Mercedes say they are having to "experiment" to extract more pace from their car after finding themselves lagging behind Ferrari and Red Bull as the opening weekend of the new F1 season began.
The eight-time Constructors' World Champions were slower than both Ferrari and Red Bull cars during FP1 in Bahrain, despite running George Russell on softer tyres than their closest rivals.
AlphaTauri's Pierre Gasly ended the session fastest with a 1:34.193, but Russell's fastest lap was just under half-a-second slower – with the pair both using Soft rubber.
Shovlin: We've got a bit of work to do
Speaking to Sky Sports F1, Mercedes' Trackside Engineering Director, Andrew Shovlin, admitted that the team are learning more every day they run the W13, experimenting in their quest to find the pace to match their rivals.
"In terms of pace, we've got a bit of work to do, and we've carried that on from the test into FP1," said Shovlin.
"We're continuing to do experiments, but certainly on single lap [pace], we were one step softer [with the] tyre than the cars we'd like to compete with doing a similar time. It's pretty evident that there is something to do there.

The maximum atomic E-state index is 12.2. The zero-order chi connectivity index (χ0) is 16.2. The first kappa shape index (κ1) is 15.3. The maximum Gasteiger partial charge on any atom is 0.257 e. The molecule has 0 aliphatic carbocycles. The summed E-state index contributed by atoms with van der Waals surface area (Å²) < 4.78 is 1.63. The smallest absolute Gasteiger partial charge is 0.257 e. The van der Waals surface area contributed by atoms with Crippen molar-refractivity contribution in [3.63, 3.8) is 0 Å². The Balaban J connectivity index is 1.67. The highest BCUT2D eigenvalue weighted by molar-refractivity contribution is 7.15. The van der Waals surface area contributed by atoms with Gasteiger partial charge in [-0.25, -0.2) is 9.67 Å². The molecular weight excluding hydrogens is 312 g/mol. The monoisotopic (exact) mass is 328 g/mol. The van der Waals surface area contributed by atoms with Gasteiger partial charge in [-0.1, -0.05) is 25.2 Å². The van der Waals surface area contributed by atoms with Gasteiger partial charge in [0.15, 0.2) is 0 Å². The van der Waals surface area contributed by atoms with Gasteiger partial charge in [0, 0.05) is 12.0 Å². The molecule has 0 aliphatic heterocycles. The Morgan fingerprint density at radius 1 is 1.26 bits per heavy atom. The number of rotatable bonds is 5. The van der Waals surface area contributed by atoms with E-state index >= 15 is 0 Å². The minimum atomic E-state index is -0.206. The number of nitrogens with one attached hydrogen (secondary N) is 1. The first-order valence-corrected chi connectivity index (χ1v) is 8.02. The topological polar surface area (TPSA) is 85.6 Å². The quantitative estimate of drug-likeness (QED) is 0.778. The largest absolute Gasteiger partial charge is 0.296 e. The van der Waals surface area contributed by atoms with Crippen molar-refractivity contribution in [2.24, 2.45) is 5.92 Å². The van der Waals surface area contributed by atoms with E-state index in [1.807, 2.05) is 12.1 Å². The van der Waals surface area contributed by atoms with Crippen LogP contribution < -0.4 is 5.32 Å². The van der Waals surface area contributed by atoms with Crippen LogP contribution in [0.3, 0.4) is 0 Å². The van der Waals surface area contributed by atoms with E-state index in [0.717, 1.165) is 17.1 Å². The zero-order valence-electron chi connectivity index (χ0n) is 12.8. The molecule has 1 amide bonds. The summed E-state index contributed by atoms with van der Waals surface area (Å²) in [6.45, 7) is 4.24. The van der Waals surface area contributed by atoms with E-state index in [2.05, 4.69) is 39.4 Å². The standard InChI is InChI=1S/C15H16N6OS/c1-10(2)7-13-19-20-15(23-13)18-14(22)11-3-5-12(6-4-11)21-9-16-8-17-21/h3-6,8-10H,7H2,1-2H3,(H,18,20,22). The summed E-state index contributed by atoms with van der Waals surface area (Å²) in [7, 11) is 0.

"We're learning with every day at the moment, and it does feel like we've got ground to catch up, but as long as we keep on with that learning, that's the main thing for us."
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What about Mercedes' porpoising issues?
Put to him that Mercedes appeared to be porpoising less than at last week's test, Shovlin agreed progress has been made, but not as much as their rivals.
"It's a continuation of that experiment we were doing at the end of the test," he said, when asked about how the team are trying to manage the situation.
"We did make some progress and we have been playing around with ride heights a bit in this session, but in terms of pushing and pulling the problem of it, what we need to do is just find some proper car performance, so that's what we'll be talking about [between sessions]."
He added: "I don't think we've got as good a handle on [porpoising] as some of the other teams.
"I think the pace that you're seeing at the moment is very much dominated by how well people have got on top of that problem, maybe more so than the kind of base performance of the car in the wind tunnel."
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